Dual Lingo – How Learning a New Language Boosts Your Career
Canada is known for being multi-cultural, and that’s certainly proven by this interesting fact from Statistics Canada from a study released in July 2018 — 17.5% of the Canadian population, or 5.8 million individuals, use at least two languages at home. And while it is a common scenario for those who do speak more than one language to utilize their native tongue at home, these days, it is becoming more widespread for some companies to go for professionals who speak two or even multiple languages.
Whether you’re currently on a job hunt or stuck in a job rut and you feel you’re hitting humps and bumps here and there, consider learning a foreign language. While It is not a mandatory skill, it will certainly give you an edge over other candidates, open you to more promising job opportunities, or expand your potential. Let’s look into this further below.
It’s all about soft skills
During your job search efforts where you had to customize your resume and cover letter per each posting, you’ve probably come across the term soft skill and hard skill. Hard skills are the abilities that can easily be quantified like coding or proofreading skills. On the other hand, soft skills are the abilities that gear more towards “people skills” or “interpersonal skills” like flexibility and communication skills.
While knowing multiple languages is by itself is a proof of one’s proficiency, it also demonstrates your adaptability, which is one of the critical soft skills for 2020 according to NYC-based career strategist Carlota Zimmerman. Being adaptable means that you are able to seamlessly adjust to your workplace environment or culture and that you’re open to new ideas and change. In a fast-changing world, this is a vital quality for employees everywhere.
It also goes without saying that learning a foreign language also allows you to learn more about cultures and traditions other than your own. And if you can easily adapt to an office environment and possess a wider knowledge of world views, you can easily blend in with your peers and managers, communicate better with them, and establish stronger relationships with them. This then ties back to being armed with the soft skill of communication skills.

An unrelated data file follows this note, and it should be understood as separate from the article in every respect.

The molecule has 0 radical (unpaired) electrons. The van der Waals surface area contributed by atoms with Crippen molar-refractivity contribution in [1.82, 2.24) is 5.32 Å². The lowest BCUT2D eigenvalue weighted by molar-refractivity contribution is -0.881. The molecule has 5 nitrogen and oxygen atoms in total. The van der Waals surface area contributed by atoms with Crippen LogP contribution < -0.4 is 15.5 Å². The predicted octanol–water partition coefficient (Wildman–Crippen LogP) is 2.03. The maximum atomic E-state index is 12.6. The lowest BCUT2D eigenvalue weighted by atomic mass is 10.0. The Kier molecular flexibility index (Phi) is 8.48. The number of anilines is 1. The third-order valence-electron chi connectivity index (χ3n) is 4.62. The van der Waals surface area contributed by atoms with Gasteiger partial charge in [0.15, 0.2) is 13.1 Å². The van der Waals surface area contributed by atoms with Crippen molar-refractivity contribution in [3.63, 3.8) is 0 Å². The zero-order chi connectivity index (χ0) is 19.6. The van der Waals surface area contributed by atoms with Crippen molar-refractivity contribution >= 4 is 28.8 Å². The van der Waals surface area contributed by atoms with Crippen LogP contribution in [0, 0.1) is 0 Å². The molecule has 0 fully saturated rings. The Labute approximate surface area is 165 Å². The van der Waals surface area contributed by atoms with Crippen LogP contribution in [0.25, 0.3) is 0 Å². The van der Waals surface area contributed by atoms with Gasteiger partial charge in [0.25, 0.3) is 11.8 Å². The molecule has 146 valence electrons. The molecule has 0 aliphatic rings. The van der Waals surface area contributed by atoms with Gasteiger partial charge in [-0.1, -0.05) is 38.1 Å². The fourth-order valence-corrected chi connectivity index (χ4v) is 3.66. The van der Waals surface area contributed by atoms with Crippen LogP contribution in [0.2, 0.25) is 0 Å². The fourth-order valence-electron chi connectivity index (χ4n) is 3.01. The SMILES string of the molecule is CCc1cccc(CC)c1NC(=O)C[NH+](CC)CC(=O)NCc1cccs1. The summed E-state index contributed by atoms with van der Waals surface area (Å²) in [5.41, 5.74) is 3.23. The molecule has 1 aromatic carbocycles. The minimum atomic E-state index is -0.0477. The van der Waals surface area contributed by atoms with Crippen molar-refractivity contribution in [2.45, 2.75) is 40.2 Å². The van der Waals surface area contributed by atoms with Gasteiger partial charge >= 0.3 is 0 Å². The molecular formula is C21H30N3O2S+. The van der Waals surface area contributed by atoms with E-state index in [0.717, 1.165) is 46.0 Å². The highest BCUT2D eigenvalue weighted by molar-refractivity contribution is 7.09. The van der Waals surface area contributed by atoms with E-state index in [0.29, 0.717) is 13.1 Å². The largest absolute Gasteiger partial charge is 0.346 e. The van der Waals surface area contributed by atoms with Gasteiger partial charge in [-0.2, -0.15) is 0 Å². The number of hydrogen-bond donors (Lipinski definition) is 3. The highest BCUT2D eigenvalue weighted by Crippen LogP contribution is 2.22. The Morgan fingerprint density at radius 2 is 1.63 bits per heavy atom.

A skill enhancer
Studying a foreign language also strengthens your current abilities. Because you’re using your brain power to know new words and unfamiliar phrases, you improve your memory and sharpen your mind in the process. You’ll notice that you’ll be more alert as well and you develop your strengths in thinking in your feet.
Furthermore, since you’ve conditioned yourself to use different languages depending on the scenario you’re in, you also enhance your abilities to multi-task, which is something employers wouldn’t say no to. In fact, if you can make it evident that you are able to juggle important tasks, you’ll likely to gain more bonus points.
Of course there’s the obvious advantage of being able to speak a foreign language – you get to have an expanded audience. You make yourself appealing to companies with global offices or even those with a global vision. They will see you as someone who can definitely add value to the team.
In addition, for companies who are committed to professional development and additional training for their employees, you’ll be among the first on the list for out-of-the-country locations because they already know you’ll be able to adjust to a foreign environment easily. So better prepare yourself as loads of travel opportunities may be in store for you.
In the same vein, if a company is planning an expansion or looking into expanding to other locations worldwide, you’ll likely be on the top of the list given your ability to speak a foreign language.
Don’t underestimate the power of possessing foreign language skills. It can be a huge career booster as long as you know how to take advantage of it.